It’s Galaxy Time!

The beginning of March always puts Earth in a position to view hundreds of galaxies. Of course, the groupings of galaxies start to appear before the beginning of the month. Here are three images I took during February:

M51, the Whirlpool Galaxy

This is M51, the Whirlpool Galaxy. It’s 28 million light-years (MLY) away from us and has a visual magnitude of +7.9. The smaller galaxy above M51 is NGC 5195. It’s much smaller than M51 and has a visual magnitude of +9.49. The bridge of dust between the two is believed to be about 3 million light-years long!

M106

This is M106. It has a visual magnitude of +8.31 and is 25 MLY away from us. The little galaxy in the upper right is NGC 4248. It has a visual magnitude of +13.2 and is 36 MLY from us.

NGC 3184

This is NGC 3184. It’s 38 MLY from us and has a visual magnitude of +9.72

What you can look for in March’s Night Skies

Venus and Mars are still visible just before sunrise, and Mars rises at 5:20 a.m. Venus follows at 5:27 a.m.

The sun rises at 6:30 a.m., so that doesn’t leave a lot of time to view these two planets before the dawn makes them impossible to see.

Planets aren’t the only thing in the morning sky. Comet C/2021 (PanStarrs) will be about 40 degrees above the SE horizon at 6:00 a.m. It rises just before 2:00 a.m. and sets in the early afternoon.

It has a visual magnitude of +7.4 so you’ll need a telescope or very good binoculars (and clear skies) to see it.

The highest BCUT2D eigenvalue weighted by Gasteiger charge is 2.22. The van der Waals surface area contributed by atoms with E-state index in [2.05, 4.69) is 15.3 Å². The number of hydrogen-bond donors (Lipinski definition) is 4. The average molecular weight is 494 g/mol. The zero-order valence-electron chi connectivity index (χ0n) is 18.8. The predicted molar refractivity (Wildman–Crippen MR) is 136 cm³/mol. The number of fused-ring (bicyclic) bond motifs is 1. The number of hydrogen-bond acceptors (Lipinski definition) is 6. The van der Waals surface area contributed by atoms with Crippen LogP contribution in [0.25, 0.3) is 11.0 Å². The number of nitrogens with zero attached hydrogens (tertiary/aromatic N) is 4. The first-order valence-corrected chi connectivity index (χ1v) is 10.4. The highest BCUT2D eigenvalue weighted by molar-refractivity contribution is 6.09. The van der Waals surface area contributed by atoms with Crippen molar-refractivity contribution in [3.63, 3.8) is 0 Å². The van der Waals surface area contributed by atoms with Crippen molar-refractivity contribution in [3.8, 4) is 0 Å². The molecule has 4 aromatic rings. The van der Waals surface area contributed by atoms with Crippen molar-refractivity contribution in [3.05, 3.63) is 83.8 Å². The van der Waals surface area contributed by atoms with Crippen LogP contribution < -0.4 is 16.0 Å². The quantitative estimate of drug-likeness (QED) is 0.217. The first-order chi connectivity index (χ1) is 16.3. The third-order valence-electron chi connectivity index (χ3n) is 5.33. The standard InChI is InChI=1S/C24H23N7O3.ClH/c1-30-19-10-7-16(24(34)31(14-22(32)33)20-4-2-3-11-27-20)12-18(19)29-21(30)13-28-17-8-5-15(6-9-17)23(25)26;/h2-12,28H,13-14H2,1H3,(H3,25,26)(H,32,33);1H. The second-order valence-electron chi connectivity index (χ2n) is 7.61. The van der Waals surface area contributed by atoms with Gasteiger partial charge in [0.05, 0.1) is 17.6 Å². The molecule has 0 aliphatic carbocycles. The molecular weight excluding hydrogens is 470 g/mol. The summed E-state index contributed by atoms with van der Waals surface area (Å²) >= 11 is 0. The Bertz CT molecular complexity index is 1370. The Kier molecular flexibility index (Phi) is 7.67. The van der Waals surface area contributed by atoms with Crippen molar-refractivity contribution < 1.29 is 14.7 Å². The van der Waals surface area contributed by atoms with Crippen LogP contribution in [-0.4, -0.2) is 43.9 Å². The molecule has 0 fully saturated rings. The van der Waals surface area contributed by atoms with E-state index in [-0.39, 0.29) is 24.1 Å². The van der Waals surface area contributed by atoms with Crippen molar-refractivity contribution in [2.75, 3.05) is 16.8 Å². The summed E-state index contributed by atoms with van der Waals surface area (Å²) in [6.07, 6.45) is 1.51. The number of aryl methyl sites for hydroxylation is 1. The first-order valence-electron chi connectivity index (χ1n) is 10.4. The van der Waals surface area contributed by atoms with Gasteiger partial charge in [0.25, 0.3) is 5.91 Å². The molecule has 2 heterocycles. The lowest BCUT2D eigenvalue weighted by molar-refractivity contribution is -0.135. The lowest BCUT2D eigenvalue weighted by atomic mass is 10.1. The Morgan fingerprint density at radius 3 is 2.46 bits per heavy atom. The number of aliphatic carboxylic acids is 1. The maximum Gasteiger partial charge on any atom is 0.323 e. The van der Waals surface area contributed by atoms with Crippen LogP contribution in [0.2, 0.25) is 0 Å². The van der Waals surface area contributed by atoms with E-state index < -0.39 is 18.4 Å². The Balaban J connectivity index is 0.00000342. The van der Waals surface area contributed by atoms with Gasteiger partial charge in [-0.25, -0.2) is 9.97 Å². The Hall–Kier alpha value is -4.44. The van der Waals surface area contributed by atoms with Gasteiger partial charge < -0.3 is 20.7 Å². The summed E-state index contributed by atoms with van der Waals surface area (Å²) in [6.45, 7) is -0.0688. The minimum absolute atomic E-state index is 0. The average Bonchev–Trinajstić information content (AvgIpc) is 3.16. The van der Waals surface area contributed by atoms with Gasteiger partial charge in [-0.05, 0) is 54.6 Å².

So far, PanStarrs has not had a very well-defined tail, but just the same, it is an interesting object.

News Flash: I just received an email asking for images of Comet C/2021 (PanStarrs). It’s believed to have a detached tail – that means strong solar winds have literally separated the tail from the head of the comet. Hopefully, I’ll be able to get some pictures of this phenomenon.

You can also look for Comet 12P/Pons-Brooks. In the evening, it’s about 25 degrees above the NW horizon at 6:45 p.m. It starts March with a visual magnitude of +7.4, so you will need binoculars or a telescope to see it.

Comet Pons-Brooks is beginning to develop a tale. The comet will grow brighter throughout the month. At the end of March, Pons-Brooks is supposed to have a visual magnitude of +5.4. That means we might be able to see it with our naked eyes!

Uranus and Jupiter, Neptune, and Saturn are still visible. Saturn sets at 8:20 p.m., but Jupiter is visible until about 10:30 p.m.

Moon Phases:

  • Last Quarter is March 3
  • New Moon is March 10
  • 1st Quarter is March 18
  • Full Moon is March 25

 

The post Night Sky: Visible planets, two comets, and more night sky highlights for March appeared first on Island Free Press.

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Credit: Original content published here.

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